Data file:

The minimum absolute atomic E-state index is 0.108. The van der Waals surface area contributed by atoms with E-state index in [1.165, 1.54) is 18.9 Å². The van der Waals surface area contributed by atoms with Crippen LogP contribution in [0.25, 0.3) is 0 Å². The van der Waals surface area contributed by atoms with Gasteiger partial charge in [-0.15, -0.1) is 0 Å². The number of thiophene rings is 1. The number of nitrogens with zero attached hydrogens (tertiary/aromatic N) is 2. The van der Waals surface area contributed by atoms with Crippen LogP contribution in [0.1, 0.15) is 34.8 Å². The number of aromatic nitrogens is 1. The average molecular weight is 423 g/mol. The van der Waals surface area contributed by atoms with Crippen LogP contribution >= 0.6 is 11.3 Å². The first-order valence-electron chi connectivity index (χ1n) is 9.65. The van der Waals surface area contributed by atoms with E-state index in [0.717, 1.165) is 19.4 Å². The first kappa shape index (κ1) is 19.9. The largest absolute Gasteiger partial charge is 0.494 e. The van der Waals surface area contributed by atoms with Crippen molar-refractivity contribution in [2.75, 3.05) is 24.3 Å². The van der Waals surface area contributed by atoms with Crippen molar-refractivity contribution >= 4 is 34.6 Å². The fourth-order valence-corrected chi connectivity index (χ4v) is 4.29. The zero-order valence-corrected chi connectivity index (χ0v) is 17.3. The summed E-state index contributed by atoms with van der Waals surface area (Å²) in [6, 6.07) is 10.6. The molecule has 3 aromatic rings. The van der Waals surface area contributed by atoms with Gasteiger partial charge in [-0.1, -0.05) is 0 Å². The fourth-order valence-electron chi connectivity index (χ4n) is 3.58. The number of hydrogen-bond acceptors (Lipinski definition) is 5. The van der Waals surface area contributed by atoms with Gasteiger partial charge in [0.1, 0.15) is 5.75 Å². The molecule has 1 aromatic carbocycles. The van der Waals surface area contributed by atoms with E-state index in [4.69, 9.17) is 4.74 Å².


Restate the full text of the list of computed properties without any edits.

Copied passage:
The minimum absolute atomic E-state index is 0.108. The van der Waals surface area contributed by atoms with E-state index in [1.165, 1.54) is 18.9 Å². The van der Waals surface area contributed by atoms with Crippen LogP contribution in [0.25, 0.3) is 0 Å². The van der Waals surface area contributed by atoms with Gasteiger partial charge in [-0.15, -0.1) is 0 Å². The number of thiophene rings is 1. The number of nitrogens with zero attached hydrogens (tertiary/aromatic N) is 2. The van der Waals surface area contributed by atoms with Crippen LogP contribution in [0.1, 0.15) is 34.8 Å². The number of aromatic nitrogens is 1. The average molecular weight is 423 g/mol. The van der Waals surface area contributed by atoms with Crippen LogP contribution >= 0.6 is 11.3 Å². The first-order valence-electron chi connectivity index (χ1n) is 9.65. The van der Waals surface area contributed by atoms with E-state index in [0.717, 1.165) is 19.4 Å². The first kappa shape index (κ1) is 19.9. The largest absolute Gasteiger partial charge is 0.494 e. The van der Waals surface area contributed by atoms with Crippen molar-refractivity contribution in [2.75, 3.05) is 24.3 Å². The van der Waals surface area contributed by atoms with Crippen molar-refractivity contribution >= 4 is 34.6 Å². The fourth-order valence-corrected chi connectivity index (χ4v) is 4.29. The zero-order valence-corrected chi connectivity index (χ0v) is 17.3. The summed E-state index contributed by atoms with van der Waals surface area (Å²) in [6, 6.07) is 10.6. The molecule has 3 aromatic rings. The van der Waals surface area contributed by atoms with Gasteiger partial charge in [-0.1, -0.05) is 0 Å². The fourth-order valence-electron chi connectivity index (χ4n) is 3.58. The number of hydrogen-bond acceptors (Lipinski definition) is 5. The van der Waals surface area contributed by atoms with Gasteiger partial charge in [0.1, 0.15) is 5.75 Å². The molecule has 1 aromatic carbocycles. The van der Waals surface area contributed by atoms with E-state index in [4.69, 9.17) is 4.74 Å².